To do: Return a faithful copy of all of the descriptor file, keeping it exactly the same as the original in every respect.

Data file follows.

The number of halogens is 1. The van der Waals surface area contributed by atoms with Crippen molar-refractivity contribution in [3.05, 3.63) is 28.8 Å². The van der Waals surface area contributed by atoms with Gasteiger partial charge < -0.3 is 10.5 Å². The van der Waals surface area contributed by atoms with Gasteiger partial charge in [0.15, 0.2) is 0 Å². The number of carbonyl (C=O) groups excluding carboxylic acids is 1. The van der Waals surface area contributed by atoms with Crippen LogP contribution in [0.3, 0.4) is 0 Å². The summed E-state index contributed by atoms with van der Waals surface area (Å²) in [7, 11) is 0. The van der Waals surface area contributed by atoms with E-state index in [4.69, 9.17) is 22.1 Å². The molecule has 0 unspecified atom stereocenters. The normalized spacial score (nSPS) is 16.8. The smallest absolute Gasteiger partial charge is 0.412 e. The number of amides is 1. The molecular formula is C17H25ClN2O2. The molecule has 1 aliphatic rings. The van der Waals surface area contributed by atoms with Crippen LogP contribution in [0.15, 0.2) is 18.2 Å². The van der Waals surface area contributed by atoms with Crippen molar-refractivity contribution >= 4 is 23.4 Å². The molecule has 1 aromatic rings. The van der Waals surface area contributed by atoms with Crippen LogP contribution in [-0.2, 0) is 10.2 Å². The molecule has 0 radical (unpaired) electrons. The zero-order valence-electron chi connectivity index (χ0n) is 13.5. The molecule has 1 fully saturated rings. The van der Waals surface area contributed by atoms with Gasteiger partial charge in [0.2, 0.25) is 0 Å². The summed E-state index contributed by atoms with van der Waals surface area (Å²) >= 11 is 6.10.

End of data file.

The number of halogens is 1. The van der Waals surface area contributed by atoms with Crippen molar-refractivity contribution in [3.05, 3.63) is 28.8 Å². The van der Waals surface area contributed by atoms with Gasteiger partial charge < -0.3 is 10.5 Å². The van der Waals surface area contributed by atoms with Gasteiger partial charge in [0.15, 0.2) is 0 Å². The number of carbonyl (C=O) groups excluding carboxylic acids is 1. The van der Waals surface area contributed by atoms with Crippen LogP contribution in [0.3, 0.4) is 0 Å². The summed E-state index contributed by atoms with van der Waals surface area (Å²) in [7, 11) is 0. The van der Waals surface area contributed by atoms with E-state index in [4.69, 9.17) is 22.1 Å². The molecule has 0 unspecified atom stereocenters. The normalized spacial score (nSPS) is 16.8. The smallest absolute Gasteiger partial charge is 0.412 e. The number of amides is 1. The molecular formula is C17H25ClN2O2. The molecule has 1 aliphatic rings. The van der Waals surface area contributed by atoms with Crippen LogP contribution in [0.15, 0.2) is 18.2 Å². The van der Waals surface area contributed by atoms with Crippen molar-refractivity contribution >= 4 is 23.4 Å². The molecule has 1 aromatic rings. The van der Waals surface area contributed by atoms with Crippen LogP contribution in [-0.2, 0) is 10.2 Å². The molecule has 0 radical (unpaired) electrons. The zero-order valence-electron chi connectivity index (χ0n) is 13.5. The molecule has 1 fully saturated rings. The van der Waals surface area contributed by atoms with Gasteiger partial charge in [0.2, 0.25) is 0 Å². The summed E-state index contributed by atoms with van der Waals surface area (Å²) >= 11 is 6.10.